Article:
Aaron_Copland_1970I grew up on classical music long before I discovered rock & roll, but the closest I’ve ever come to feeling transcendence was listening to Aaron Copland, especially the closing section of Appalachian Spring — the best definition of “God” this unbeliever has ever heard.

But I recently sat down for the first time in a long time with Aaron Copland’s 3rd Symphony, with its soaring and majestic rises and falls, its quiet optimism and wide-open unending vistas and faraway American horizons. The work was debuted in 1946, a year after the Allied victory in World War 2.

Copland’s music was uniquely “American.” He invented the musical vocabulary we’ve come to know in all those old western movie classics. But listening to this symphony in its historical context — the aftermath of the world’s greatest conflict — gives it added weight. You can hear quiet echoes of peace and the hope that this final, catastrophic war would be the last. There are also echoes of victorious celebration of the fact that “we” had won but only at such a great cost. There was a whole society to rebuild, but a better world was on the horizon with no one to stand in our way.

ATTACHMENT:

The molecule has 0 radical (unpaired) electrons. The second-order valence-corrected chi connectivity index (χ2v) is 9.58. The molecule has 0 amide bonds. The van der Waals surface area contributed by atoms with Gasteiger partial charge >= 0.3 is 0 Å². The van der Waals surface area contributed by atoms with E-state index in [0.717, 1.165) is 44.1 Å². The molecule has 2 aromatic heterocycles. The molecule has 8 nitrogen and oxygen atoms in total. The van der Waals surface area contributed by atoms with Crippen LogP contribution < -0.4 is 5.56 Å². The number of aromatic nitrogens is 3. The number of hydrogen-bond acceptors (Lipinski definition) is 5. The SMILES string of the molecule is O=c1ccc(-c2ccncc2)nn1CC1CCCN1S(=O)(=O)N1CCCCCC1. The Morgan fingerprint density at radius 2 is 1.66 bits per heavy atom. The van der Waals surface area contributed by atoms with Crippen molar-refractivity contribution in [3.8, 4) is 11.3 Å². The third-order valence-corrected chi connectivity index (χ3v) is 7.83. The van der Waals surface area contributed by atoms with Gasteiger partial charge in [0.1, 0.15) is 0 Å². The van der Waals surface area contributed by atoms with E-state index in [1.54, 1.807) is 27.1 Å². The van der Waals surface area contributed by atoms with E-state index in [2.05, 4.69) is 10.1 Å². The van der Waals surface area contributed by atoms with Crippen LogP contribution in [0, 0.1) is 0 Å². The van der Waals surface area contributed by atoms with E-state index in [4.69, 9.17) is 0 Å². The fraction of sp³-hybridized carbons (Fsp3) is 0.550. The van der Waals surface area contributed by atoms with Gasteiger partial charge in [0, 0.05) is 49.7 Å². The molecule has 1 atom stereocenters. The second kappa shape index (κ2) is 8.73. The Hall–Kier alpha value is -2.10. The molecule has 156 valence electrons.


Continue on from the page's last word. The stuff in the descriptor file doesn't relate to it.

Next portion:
But most interesting is that the final movement incorporates his earlier work “Fanfare for the Common Man” slightly rearranged and given greater majesty. The fanfare was originally written in 1942 partly in response to America’s entry into WW2, so the 3rd symphony uses a piece of music that bookends the world’s most devastating war. The Fanfare is there to remind us that even with our victory, wrought by technology and with the promise of science solving all the problems ahead of us, at its heart America’s hope lies not with machines and technical prowess, but with the common man and woman.